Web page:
and would not have to pay any entry fees. However upon admission I was further advised that Government guidelines are such that because she has owned her home within the last 2 years then `Financially Disadvantaged' did not apply in her case. (The home has been left to my sister, brother and myself with the proviso that my brother can live there for 3 years after both our parents have passed on.)

These are the concerns that people are expressing. The letter continues:

As you can see, selling the home (as has been mentioned to me on numerous occasions) would not be an option, and furthermore neither of my parents are in a position to authorise such a sale. It had also been mentioned to me that I should endeavour to get a bridging loan from a bank to pay entry fees. What bank would entertain giving such a loan to pensioners and even if they did where would we get the money from to pay the interest each month for an indefinite period of time.

These are no economic analysts; these are no financial giants. These are ordinary people out there in the community who are concerned about what they face with respect to their parents. I really think it is summed up towards the end of the letter, when it says:

Because of the health condition of both my parents we are unable adequately to look after them at any of our homes. Also my sister does not live in Brisbane.

It goes on:

I realise we are only one family but there must be many others in similar circumstances.

This is the concern that people out there in the broader community have. This initiative is going to impact not just on the elderly themselves but on their next of kin as well. The letter continues:

Where can we go for advice, help and assistance. Do we just take our elderly parents to the Hospital door and leave them with a note attached `NAME UNKNOWN—NO NEXT OF KIN' and let the hospital do what they can. It seems a sad state of affairs when the elderly cannot be given the best possible to see them through to the end of their lives without having to find a great deal of money.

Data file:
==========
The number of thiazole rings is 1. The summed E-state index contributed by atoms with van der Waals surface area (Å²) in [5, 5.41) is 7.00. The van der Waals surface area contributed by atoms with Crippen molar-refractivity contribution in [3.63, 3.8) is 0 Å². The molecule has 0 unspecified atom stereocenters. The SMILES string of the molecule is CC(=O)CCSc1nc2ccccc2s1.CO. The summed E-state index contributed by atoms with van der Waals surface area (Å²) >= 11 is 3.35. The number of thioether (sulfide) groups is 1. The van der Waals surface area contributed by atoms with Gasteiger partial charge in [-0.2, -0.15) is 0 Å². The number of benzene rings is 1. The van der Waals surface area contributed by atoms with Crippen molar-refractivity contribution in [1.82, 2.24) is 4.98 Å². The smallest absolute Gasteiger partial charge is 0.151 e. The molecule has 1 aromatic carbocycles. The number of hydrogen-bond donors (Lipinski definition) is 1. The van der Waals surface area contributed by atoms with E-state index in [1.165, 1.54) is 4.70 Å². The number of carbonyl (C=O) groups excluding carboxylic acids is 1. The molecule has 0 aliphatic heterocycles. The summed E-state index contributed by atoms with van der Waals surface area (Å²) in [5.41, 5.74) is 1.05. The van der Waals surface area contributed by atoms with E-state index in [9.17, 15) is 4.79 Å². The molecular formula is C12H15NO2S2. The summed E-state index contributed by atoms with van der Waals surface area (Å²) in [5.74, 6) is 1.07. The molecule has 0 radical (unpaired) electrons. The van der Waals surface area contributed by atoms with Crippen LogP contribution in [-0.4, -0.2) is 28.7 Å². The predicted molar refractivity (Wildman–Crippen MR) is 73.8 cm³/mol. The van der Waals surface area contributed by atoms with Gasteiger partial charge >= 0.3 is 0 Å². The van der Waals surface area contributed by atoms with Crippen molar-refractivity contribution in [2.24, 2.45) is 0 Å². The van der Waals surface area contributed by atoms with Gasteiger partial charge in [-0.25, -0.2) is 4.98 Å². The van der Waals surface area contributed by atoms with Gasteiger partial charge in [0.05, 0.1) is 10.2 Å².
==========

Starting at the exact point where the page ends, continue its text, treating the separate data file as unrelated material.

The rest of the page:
The concern is out there. Whilst this is only one letter, I am led to believe that there are numerous letters couched in this vein that have been received by many of us on this side of the chamber. I would be surprised if they have not been received by those on the other side. They are not just fleeting fears; they are real fears and real concerns about the imposts that will face them. They are real concerns about the double standards that will emerge as a result of the government's policies in this area.

The other issue that probably needs to be addressed, but there is insufficient time, is the issue of the supervision of aged care as a result of this bill. Whilst the impost of $26,000 and the issue of the subsidy are very important issues, there is also real concern about the actual supervision of the care that will be given within those hostels and within the nursing homes in particular. If one reads between the lines, one sees that part of the agenda is to remove the registered nurse from within those institutions. This causes grave concern to the elderly, who place such a great deal of trust, respect and faith in a person such as a registered nurse. This adds further to the concerns that they have with this very piece of legislation that will be debated at a later stage in this parliament.

What we have are problems that are being created by the government, not by the opposition. But the government does not have the courage to face up to members of the public and deal with them in a fair and compassionate way. Whilst Senator Woodley said that the government and the opposition were throwing bombs at each other and tried to make himself out to be a peacemaker, I do not know whether the Democrats necessarily have the answers either. (Time expired)